Vinh (physics/astronomy, 2020), a Pioneer scholar from the United States, believes that opportunities for deep engagement with a specific topic can complement traditional models of education that focus on developing general knowledge of a subject. “Each approach has its own merits and its own goals. There is a benefit to making sure students have enough foundational knowledge to grasp every aspect of a subject, but I also think that exposing students to more specific focus earlier in their career is good because it helps their critical thinking skills and how they approach problems,” he explains. Furthermore, he says,“It also provides exposure to things later on and helps students get used to the idea of working with specific topics later on.” 

Pioneer scholars are proof that students do not need to master all the basics in a given research area before they can dive deep and do creative research. Rather than clinging to a prerequisite model of education that insists on breadth of knowledge before depth, Pioneer gives young scholars the opportunity to follow their passions with highly specialized research.

Dear educator friend,

In the critical process of preparing students to transition to college, you are key. The
ramifications of your guidance are far-reaching.

The Pioneer Research Program believes that it, too, has a role to play in preparing students of special potential and passion for learning. This is a role we trust you will appreciate knowing about. Our mission is to offer a deep and otherwise unavailable opportunity to exceptionally motivated young scholars who want to learn and research at the college level and to explore their potential for innovation.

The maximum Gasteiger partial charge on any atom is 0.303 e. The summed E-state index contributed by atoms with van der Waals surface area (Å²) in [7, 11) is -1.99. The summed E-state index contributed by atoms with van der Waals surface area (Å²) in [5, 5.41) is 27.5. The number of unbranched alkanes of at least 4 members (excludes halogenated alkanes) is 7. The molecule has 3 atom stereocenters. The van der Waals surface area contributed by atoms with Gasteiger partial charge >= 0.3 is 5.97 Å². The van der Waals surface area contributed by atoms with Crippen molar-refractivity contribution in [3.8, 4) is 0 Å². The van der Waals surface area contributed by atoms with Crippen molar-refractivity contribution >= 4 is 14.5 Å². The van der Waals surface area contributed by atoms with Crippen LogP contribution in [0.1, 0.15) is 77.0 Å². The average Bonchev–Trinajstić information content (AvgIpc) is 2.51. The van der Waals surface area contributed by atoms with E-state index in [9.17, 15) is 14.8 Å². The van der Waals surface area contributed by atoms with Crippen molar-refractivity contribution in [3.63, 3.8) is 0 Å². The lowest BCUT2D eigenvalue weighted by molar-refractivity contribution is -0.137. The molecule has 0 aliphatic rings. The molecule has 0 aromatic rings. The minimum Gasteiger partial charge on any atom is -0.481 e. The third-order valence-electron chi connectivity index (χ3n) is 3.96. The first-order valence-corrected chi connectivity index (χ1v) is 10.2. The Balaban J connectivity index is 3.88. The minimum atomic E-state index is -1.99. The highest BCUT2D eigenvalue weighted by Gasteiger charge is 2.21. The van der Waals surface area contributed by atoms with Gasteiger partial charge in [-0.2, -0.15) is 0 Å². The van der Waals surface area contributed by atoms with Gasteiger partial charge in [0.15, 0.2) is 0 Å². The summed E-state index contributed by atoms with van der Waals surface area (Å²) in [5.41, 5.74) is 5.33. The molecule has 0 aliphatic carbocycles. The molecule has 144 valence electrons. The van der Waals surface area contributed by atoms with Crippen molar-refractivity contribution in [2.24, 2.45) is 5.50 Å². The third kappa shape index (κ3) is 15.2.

What makes Pioneer a unique deep-dive learning experience is not just the mentorship of distinguished professors. It is the rigorous quality controls developed conjointly by Pioneer and Oberlin College. Professors (must) adhere to rubrics for

1) setting learning goals;

2) syllabus development;

3) oversight, feedback and evaluation, and

4) grading standardization.

This rigorous academic system is supported by thorough admission process and a high-minded ethics code. The combination gives students an exceptional learning experience that is brought to fruition in a college-level research paper documenting their findings.

You can follow this link Pioneer’s concrete academic system to learn more about the academic system. Academic quality control and academic oversight assure Pioneer’s focus is on learning and learners, and therefore all of our practices were built upon the following principles:

No conflict of interests Pioneer’s academic ethical standards
Because of its high academic and ethical standards, the Pioneer program has earned the trust of college admissions departments and formed the basis for the ground-breaking collaboration with Oberlin College. Pioneer scholars get two college credits upon completing their Pioneer research.

Click to learn about Pioneer and Oberlin College's groundbreaking academic collaboration.

Pioneer has a rigorous admission process. Students who have genuine academic interests and are highly motivated are a good fit with Pioneer’s values. Pioneer’s founding board insisted that Pioneer commit to a professor-blind policy during the application process, ensuring that applicants have authentic field interest and correct priorities. Consequently, no information about professors is released before admission to the program. This policy is much appreciated and respected by universities. Professor-blind admission policy
On this page is the critical information needed to meet your needs.

If you have additional questions, feel free to let us know how we can help you by emailing or calling 855-572-8863.


Matthew Jaskol

Founder & Program Director